Murder at a luxury Copenhagen hotel, changes to laws on Ukrainian refugees, and new Covid surveillance strategies are among the top news stories in Denmark this Thursday.

Today in Denmark: A roundup of the news on Thursday

Danish government wants to make Ukrainian refugee “start date” more flexible 

As the law currently stands, Ukrainians who happened to have left their home country — perhaps for vacation or business — just before war broke out could have trouble gaining residence in Denmark. 

The Danish government have announced plans to change the ‘cut-off date’ for when people must have left Ukraine to be considered war refugees from February 24th to February 1st. 

Parliament will consider the amendment to the current “Ukrainian law,” which grants two years’ residence to refugees who meet certain stipulations, including when they fled the country. 

READ ALSO: Denmark plans ‘Ukraine towns’ to accommodate war refugees 

Without widespread testing, how will Denmark predict next Covid wave? 

With Denmark’s once-wide network of public Covid test sites nearly gone, the State Serum Institute — Denmark’s infectious disease agency — is piloting a new program that it hopes will detect upticks in infections.

Ten thousand blood donors and the members of their households will be randomly chosen to participate in the “PCR Home Test Study,” the SSI says. Those who agree to participate will receive test kits from the government and will be asked to self-test once a week for a month, registering each sample in TestCenter Denmark’s app and sending it to the SSI for processing.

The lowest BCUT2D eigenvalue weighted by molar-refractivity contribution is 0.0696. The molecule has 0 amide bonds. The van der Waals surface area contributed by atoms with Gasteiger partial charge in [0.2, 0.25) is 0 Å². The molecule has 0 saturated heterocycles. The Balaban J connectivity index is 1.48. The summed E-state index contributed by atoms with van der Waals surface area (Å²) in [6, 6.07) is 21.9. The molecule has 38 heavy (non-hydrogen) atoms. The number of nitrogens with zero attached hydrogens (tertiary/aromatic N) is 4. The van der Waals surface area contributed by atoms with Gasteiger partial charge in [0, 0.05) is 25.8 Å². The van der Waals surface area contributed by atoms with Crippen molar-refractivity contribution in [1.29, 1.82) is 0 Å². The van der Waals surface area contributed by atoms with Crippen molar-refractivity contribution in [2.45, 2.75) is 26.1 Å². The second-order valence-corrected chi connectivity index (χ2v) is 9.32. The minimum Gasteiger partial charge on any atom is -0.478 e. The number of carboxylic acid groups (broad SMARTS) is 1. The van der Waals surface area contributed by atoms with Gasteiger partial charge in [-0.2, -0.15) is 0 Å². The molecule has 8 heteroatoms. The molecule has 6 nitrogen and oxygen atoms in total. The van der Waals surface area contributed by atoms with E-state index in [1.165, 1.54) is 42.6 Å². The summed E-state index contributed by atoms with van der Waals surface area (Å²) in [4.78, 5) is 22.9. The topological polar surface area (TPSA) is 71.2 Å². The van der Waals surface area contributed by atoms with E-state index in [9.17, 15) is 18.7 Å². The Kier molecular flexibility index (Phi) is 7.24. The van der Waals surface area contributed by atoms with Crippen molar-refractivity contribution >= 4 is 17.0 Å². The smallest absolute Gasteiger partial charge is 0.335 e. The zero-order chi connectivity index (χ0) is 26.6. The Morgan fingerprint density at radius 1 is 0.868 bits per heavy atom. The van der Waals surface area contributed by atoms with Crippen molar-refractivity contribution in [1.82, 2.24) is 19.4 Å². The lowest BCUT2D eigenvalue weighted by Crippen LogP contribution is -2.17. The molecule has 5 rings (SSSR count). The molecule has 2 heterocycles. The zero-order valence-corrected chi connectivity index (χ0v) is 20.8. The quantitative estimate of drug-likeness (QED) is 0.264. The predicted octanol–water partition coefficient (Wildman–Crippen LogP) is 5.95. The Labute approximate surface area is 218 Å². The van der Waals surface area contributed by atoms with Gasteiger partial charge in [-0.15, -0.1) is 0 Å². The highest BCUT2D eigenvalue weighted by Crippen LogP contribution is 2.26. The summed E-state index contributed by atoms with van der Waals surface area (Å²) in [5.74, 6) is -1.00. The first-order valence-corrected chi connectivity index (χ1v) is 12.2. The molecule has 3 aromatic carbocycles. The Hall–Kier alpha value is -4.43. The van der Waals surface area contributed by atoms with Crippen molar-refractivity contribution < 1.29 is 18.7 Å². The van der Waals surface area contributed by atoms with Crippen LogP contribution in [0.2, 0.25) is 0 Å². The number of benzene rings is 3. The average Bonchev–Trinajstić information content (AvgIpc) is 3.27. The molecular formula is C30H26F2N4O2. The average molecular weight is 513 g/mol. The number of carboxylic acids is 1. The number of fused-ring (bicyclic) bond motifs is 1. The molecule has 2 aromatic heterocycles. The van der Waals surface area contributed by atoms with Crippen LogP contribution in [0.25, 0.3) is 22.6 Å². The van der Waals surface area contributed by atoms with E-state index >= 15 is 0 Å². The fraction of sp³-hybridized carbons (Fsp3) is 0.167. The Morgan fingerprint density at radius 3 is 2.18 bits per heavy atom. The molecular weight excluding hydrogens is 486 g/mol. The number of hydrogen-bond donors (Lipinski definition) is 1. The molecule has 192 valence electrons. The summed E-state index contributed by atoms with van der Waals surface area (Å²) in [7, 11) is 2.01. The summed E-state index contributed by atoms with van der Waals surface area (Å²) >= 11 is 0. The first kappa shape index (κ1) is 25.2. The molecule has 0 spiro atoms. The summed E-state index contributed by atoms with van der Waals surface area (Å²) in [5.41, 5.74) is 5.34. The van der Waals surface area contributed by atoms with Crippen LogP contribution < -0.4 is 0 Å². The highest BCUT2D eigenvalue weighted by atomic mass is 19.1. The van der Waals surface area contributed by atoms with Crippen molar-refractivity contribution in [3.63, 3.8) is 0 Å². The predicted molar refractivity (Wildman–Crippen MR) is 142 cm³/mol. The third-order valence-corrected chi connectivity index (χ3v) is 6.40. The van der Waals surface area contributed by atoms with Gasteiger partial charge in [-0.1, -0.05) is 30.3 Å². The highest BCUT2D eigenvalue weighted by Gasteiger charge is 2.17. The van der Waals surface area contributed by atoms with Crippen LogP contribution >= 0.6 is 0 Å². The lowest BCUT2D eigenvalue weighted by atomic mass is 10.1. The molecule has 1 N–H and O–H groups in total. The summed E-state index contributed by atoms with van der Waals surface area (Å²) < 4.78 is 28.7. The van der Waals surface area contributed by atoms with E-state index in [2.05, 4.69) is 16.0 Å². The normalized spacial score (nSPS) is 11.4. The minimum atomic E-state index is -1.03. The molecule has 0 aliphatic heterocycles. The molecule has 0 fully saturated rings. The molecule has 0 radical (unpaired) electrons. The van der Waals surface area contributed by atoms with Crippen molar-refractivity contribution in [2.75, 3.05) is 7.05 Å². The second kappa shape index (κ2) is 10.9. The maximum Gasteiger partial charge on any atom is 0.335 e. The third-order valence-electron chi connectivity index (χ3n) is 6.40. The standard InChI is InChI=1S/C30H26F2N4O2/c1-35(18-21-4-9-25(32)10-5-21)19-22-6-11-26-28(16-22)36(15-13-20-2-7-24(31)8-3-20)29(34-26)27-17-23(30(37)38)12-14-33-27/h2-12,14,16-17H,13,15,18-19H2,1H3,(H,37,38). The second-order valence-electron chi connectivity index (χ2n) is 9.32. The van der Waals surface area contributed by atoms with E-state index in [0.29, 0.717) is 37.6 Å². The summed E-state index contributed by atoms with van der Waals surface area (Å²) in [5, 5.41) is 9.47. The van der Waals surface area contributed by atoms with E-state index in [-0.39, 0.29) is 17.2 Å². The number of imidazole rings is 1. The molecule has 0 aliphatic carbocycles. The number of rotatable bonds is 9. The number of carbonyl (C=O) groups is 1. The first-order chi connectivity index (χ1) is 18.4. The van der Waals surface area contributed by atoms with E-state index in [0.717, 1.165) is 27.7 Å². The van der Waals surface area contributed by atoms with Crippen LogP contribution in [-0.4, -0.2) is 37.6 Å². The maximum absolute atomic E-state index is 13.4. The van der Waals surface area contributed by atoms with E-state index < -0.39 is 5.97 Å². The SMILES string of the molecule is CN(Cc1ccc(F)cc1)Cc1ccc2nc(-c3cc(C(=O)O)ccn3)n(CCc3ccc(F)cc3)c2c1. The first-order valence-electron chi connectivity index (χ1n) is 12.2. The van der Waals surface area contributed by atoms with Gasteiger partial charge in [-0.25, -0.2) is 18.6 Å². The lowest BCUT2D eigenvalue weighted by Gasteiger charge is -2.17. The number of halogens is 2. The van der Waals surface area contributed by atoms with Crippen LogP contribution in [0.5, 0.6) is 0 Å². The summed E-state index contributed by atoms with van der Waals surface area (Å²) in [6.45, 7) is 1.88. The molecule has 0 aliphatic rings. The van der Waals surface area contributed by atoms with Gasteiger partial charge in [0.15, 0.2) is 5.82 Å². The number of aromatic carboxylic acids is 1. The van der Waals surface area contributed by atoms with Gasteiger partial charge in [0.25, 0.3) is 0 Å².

If a new wave is detected, the SSI will consider recommending boosters for groups at high risk, director Henrik Ullum told Danish newswire Ritzau. 

If the program is successful, it could be deployed to monitor other respiratory viruses, such as the flu, Ullum added. 

READ ALSO: Which Covid self-tests should you buy (and avoid) in Denmark? 

Danish man pleads guilty to bow and arrow attack in Norway 

Espen Andersen Brathen the 38-year-old Danish man accused of using a bow and arrow outside a supermarket and stabbing five to death with a knife in the Norwegian town of Kongsberg last October, pleaded guilty to all charges yesterday. 

Although the attack was initially thought to be an act of terrorism, three experts who observed him assessed that Brathen was experiencing paranoid schizophrenia, newswire Agence France-Presse reports. Both the prosecution and defense agree that a psychiatric commitment, rather than a prison sentence, is appropriate. 

Murder at luxury Copenhagen hotel 

The NH Collection on Strandgade — home to the “Feel Safe at NH” campaign during the Covid pandemic — was the site of what authorities describe as a brutal murder on Sunday.  

A 28-year-old man suffered head injuries in a room in the NH Collection, where rooms start at 3000 kroner a night, and died of his injuries Monday evening. Police have one man, a 20-year-old, in custody for the crime and are seeking a 24-year-old Dutch citizen as an alleged accomplice. 

Authorities also suspect the 20-year-old currently in custody in another crime three hours after the incident on Strandgade — a gruesome knife attack at an “apartment hotel” in Silkegade. According to charges read at a preliminary hearing in court yesterday, the second victim was stabbed repeatedly, his cheek was ripped open, and an ear was cut off.